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3 Signs your relationship can survive an affair

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3 Signs your relationship can survive an affair
If you’ve recently discovered infidelity in your relationship, the future will, suddenly, feel uncertain. But there are giveaways if you will, or won’t, make it through next year as a couple. By our dating expert, Kate Taylor
One of the most devastating parts of discovering a partner’s affair is realising that everything you took for granted, including your shared future, can’t be depended on any more.
That means it’s hard to follow all the usual advice for getting over a broken heart—plan ahead, set new goals, decide on a new direction—because you simply don’t know where you’ll be, or what the best next step is to take.
The good news is, you will survive this experience as an individual. You will. If you want to survive it as a couple, here are the most important signs that you can recover together. 

1. You can discuss the affair with your partner

Communication is the key to surviving an affair, but it’s the hardest thing to sustain.
When you discover that your partner has been unfaithful, you will naturally crave as much information as you can: where it happened; when it started; how often they saw each other; how much money they spent on gifts and dates; why…
But, overcome with shame, the unfaithful partner will usually look to shut down communication immediately or try to end the questioning by revealing as little information as they can.
When one person in a relationship refuses to talk, we call it “stonewalling”. It’s incredibly destructive, as it almost literally builds a wall between the two of you.
To survive an affair, a wall must be built, but it should be between the unfaithful partner and the other person, not between you and your partner. You need to shelter together on one side, especially early on.

How to do it:

Agree to set time-limits on the conversations. This isn’t giving them an undeserved easy ride: time-limits help you, too, as too much information can be overwhelming and hurtful.
Set 30-minute limits on your conversations about the affair, and when the time is up, take a break, have a cup of tea and maybe get some fresh air.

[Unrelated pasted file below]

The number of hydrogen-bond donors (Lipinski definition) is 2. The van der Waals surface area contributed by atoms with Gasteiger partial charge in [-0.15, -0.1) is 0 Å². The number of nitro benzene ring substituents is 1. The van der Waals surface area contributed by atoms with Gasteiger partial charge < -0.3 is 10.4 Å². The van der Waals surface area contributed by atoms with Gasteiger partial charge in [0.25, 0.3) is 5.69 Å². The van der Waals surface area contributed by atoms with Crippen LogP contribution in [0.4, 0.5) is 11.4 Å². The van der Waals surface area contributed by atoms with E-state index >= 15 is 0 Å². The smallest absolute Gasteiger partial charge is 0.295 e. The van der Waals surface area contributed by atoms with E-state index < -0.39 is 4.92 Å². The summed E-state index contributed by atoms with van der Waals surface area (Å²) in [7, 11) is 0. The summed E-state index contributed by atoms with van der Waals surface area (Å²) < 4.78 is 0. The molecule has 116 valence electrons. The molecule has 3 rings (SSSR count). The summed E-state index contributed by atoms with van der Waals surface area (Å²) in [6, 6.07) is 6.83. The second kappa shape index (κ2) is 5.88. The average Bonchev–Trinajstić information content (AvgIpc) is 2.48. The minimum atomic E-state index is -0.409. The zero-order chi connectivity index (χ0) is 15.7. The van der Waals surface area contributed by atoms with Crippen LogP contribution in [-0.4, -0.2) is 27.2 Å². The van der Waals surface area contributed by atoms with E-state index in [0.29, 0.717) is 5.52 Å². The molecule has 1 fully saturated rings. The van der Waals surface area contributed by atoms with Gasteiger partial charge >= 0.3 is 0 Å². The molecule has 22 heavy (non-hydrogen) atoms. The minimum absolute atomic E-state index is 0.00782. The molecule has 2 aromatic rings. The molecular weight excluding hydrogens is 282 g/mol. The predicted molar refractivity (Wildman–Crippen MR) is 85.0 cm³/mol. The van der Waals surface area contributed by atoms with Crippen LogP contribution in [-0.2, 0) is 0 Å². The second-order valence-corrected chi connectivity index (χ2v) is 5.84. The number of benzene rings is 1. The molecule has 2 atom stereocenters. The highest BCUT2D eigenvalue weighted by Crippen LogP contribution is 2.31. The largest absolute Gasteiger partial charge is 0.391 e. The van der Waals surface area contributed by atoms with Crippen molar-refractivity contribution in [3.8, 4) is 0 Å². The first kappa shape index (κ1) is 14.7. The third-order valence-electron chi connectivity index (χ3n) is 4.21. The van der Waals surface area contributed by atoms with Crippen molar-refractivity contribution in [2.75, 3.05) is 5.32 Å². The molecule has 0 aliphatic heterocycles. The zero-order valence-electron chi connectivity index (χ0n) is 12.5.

Another way to establish a more open communication is to ask different questions. While your brain will draw you to probe for the most painful details, try to ask questions that force your partner to rationalise what they did.
Instead of, “Were they better in bed than me?”, ask, “What did this relationship represent to you? What could you express to that person that you felt you couldn’t express with me?”
Ask them how they felt when they came home to you after seeing the other person. Ask them how they managed to disguise it all for so long.
By asking these type of questions, you’re establishing a base from which you can create a new relationship together. Because the next important sign you can survive together is:

2.  You can accept that your original relationship is over

You now have the opportunity to build a brand new relationship with each other or move on independently.
Instead of clinging to your shattered image of your partner, you have a chance to see them as a flawed human being who you can still try to care for—or someone you no longer want to be around.
The choice is yours. But facing the end of the original relationship is an important step.

How to do it:

Grieve the end of your first relationship. Cry over your wedding album. Walk through the much-loved rooms in your house, take off your wedding ring.
If you’re still living together, create space in the house that is just for you—even moving to separate bedrooms. Life as you knew it has come to an end, and this is the time to initiate a hard reset.
You might feel a confusing urge to avoid this step, in order to avoid facing the pain you believe you’ll feel, or even to avoid making things uncomfortable for your partner. Don’t avoid this step! Your recovery can only begin when you face what you’ve lost.
In rebuilding your relationship, don’t be afraid to take things very slowly. Date. Build up to sex. Try to weigh up this “new” partner as objectively as you’d judge someone new, without being clouded by familiarity and a need for security.
Don’t try to hide the affair from your friends, either. When you open up, you might be surprised how many people you know have been through this experience too.
Open up to carefully selected friends, however; your feisty friends who will make you feel ashamed of even thinking of staying together are not who you need at this stage. Look to your wise, open-minded friends in the early stages.
When you create a new relationship, it’s your opportunity to decide on what the legacy of the affair will be. Let it be positive.

3.  Your partner is willing to be more open 

In time, you can hope to be able to blindly trust your partner at their word again. But until then, feel no qualms about asking your partner to share their plans, relationships and correspondence with you more openly. 

How to do it:

Just ask them. How they respond will be telling. If they’re defensive, irritable or overly emotional, it could be a sign they were hoping to continue their clandestine behaviour, or aren’t ready to commit to you completely. It might be that their affair represented freedom from responsibility and they’re reluctant to take on the burden of caring for your feelings.
Ideally, they’ll volunteer this information because they’ve taken on the responsibility of rebuilding the trust between you. That’s the most positive sign of all.
When the unfaithful partner takes up the mantle of discussing the affair, sharing their life, and repairing the damage, you have a real, solid chance of surviving as a couple.
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